Ahead of an expected announcement of a new political party by Mamphela Ramphele next week, the Gold Fields chairwoman announced yesterday that she would be standing down from the post with immediate effect.
There is already a little problem of branding for the former vice-chancellor of the UCT and former World Bank managing director. According to consumer insights company Pondering Panda, she is virtually an unknown quantity. Apparently the youth of South Africa, which it surveyed, are “largely unaware” of her.
Of the 1 996 respondents aged between 18 and 34 interviewed across South Africa – who were asked whether they knew who “Dr Ramphele” was – 52 percent did not know her at all. Of those who claimed they did know who she was, only 26 percent correctly identified her as a businesswoman, academic and medical doctor. This was equivalent to 11 percent of the total sample group.
Among respondents who claimed to know who Ramphele was, the survey showed different levels of awareness among race groups. Young whites were most likely to correctly identify her profession – with 28 percent doing so. In comparison, 26 percent of young black South Africans accurately identified her business and academic background.
Shirley Wakefield, the Pondering Panda spokeswoman, said it was clear that Ramphele’s announcement of the formation of her own political party would present a challenge for her when it came to gaining young people’s recognition. It would possibly have an impact on DA support, she said.
The National Union of Mineworkers (NUM) welcomed Ramphele’s resignation, noting that under her watch, Gold Fields had lagged behind its mining charter commitments.
Describing her as “a seat warmer” and “cheque collector” while sipping cocktails, NUM said her move was “long overdue”.
It seems that Ramphele has proved that a week is a long time outside of politics.
It is cool to be an artisan, but it is much cooler to be an artisan with entrepreneurship skills. Both Higher Education Minister Blade Nzimande and President Jacob Zuma have climbed on their high horses to call for the creation of a new group of artisans to fill the country’s skills shortage.
This year has been declared the “Year of Artisans”, and Zuma has pledged to increase funding for students at the Further Education and Training (FET) schools and colleges to R2 billion.
The aim is to raise the profile of FET colleges and grow the country’s skills base. In 2012, R1.7bn was allocated to students at FET colleges.
The raise comes after a disturbing piece of data from Adcorp, whose employment index showed 51 496 jobs were lost last month. This makes the government look like it is not trying hard enough to create jobs.
Someone suggested that FET colleges and universities should have an entrepreneurship course. This, in his view, would enable this new group of artisans not to rely too much on formal employment.
An entrepreneurship study sponsored by Omidyar Network and conducted by Monitor Group found that 57 percent of respondents consider becoming an entrepreneur a desirable career choice.
The findings, which were presented at Omidyar Network’s Entrepreneurship in Africa Summit in Accra, Ghana last year, signalled the presence of an important condition necessary for high impact entrepreneurship to thrive in Africa.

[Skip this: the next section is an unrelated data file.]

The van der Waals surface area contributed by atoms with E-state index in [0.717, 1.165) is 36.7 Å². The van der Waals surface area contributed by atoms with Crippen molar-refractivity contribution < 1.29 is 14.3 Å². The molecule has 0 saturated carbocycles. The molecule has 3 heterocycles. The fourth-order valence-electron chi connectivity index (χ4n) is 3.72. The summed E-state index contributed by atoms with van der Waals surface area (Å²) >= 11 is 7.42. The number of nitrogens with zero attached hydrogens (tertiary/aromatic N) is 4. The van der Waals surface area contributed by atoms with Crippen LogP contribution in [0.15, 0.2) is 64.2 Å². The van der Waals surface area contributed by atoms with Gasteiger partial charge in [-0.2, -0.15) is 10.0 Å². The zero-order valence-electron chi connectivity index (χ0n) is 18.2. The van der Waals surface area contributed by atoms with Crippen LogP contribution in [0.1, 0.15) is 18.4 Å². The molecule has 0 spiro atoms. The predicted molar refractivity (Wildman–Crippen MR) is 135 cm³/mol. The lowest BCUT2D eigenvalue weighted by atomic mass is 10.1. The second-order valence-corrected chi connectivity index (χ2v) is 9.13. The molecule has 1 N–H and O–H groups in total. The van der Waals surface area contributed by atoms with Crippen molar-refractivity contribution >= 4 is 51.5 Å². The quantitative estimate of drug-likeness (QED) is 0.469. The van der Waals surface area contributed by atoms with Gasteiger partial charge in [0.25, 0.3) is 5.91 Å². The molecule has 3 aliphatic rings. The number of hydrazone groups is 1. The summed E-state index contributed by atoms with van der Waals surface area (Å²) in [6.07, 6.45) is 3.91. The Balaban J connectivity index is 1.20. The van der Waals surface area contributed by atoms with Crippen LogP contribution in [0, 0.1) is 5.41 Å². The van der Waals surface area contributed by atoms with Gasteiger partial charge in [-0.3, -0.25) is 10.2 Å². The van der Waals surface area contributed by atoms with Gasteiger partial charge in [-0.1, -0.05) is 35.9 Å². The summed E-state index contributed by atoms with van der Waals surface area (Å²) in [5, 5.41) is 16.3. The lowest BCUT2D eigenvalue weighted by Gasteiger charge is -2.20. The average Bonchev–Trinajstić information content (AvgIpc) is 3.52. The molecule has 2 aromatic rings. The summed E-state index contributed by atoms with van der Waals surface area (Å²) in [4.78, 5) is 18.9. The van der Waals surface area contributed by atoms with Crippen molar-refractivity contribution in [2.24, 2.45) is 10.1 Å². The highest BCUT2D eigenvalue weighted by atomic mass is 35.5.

The survey also identified significant barriers to fostering an environment in which high self-employment can thrive. Some of the factors listed were the lack of access to financing, inadequate infrastructure, insufficient skills training and burdensome administrative policies.
All said, the new group of artisans that are to be produced from the FET colleges can benefit from learning a thing or two about running businesses.
Newspaper readers may be thinking that if the banks dealt with the “challenges” posed by technology and the internet with the same dexterity as the news media groups, we’d all be banking with Shoprite or Pick n Pay.
The fact that we only do a little bit of our banking with retailers reflects our banks’ enthusiastic embrace of technology, particularly at Absa and FNB where customers can now expect better service at a cheaper cost.
The recently introduced “tap-and-go” technology seems ahead of customers’ expectations. Mind you, FNB’s fumbled advertising campaign did indicate that this seemingly tech-savvy management team was not really that aware of the extent of the power, speed and uncontrollability of social media.
But getting back to the old-fashioned print news media; as you may have noticed, we haven’t quite made up our minds about precisely which way we should take on this life-threatening challenge.
This is why we’re inclined to vacillate between the UK Guardian’s enthusiastic embrace of “free” speech and the more short-term profit focused approach adopted by London’s Financial Times (FT).
The Guardian provides free access to all its content to anyone who wants to access it on the internet. The FT allows limited access before a pay wall shoots up, very effectively cutting you off from some of the world’s best journalism. The Guardian is losing around £1 million (R14m) a week, while the FT is making a profit. BDFM, publisher of Financial Mail and Business Day, seems to have opted for the FT model.
Of course, the challenge for the print media is, as Robert Levine says in his excellent book Free Ride, that while technology has certainly helped to ensure the widespread and speedy distribution of journalism, it hasn’t done much to help pay for the creation of journalism.
Edited by Peter DeIonno. With contributions from Donwald Pressly, Nompumelelo Magwaza and Ann Crotty.